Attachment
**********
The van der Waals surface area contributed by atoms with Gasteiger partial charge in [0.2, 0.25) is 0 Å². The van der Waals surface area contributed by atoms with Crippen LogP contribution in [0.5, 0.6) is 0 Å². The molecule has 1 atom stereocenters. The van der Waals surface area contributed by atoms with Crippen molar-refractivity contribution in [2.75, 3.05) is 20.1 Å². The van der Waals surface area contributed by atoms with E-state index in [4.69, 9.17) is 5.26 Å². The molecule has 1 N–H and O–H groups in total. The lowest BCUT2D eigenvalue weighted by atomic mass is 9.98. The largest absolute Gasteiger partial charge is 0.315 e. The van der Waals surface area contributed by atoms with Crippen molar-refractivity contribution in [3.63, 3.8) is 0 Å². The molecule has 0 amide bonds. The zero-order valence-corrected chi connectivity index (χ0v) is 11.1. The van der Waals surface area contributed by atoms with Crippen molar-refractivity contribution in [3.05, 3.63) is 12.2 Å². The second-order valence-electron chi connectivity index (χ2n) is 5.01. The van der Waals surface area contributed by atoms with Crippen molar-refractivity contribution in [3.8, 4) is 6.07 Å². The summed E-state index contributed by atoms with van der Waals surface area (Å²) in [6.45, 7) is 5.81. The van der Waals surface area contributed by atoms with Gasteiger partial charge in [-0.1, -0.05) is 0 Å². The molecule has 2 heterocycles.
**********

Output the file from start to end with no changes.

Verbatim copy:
The van der Waals surface area contributed by atoms with Gasteiger partial charge in [0.2, 0.25) is 0 Å². The van der Waals surface area contributed by atoms with Crippen LogP contribution in [0.5, 0.6) is 0 Å². The molecule has 1 atom stereocenters. The van der Waals surface area contributed by atoms with Crippen molar-refractivity contribution in [2.75, 3.05) is 20.1 Å². The van der Waals surface area contributed by atoms with E-state index in [4.69, 9.17) is 5.26 Å². The molecule has 1 N–H and O–H groups in total. The lowest BCUT2D eigenvalue weighted by atomic mass is 9.98. The largest absolute Gasteiger partial charge is 0.315 e. The van der Waals surface area contributed by atoms with Crippen molar-refractivity contribution in [3.63, 3.8) is 0 Å². The molecule has 0 amide bonds. The zero-order valence-corrected chi connectivity index (χ0v) is 11.1. The van der Waals surface area contributed by atoms with Crippen molar-refractivity contribution in [3.05, 3.63) is 12.2 Å². The second-order valence-electron chi connectivity index (χ2n) is 5.01. The van der Waals surface area contributed by atoms with Crippen molar-refractivity contribution in [3.8, 4) is 6.07 Å². The summed E-state index contributed by atoms with van der Waals surface area (Å²) in [6.45, 7) is 5.81. The van der Waals surface area contributed by atoms with Gasteiger partial charge in [-0.1, -0.05) is 0 Å². The molecule has 2 heterocycles.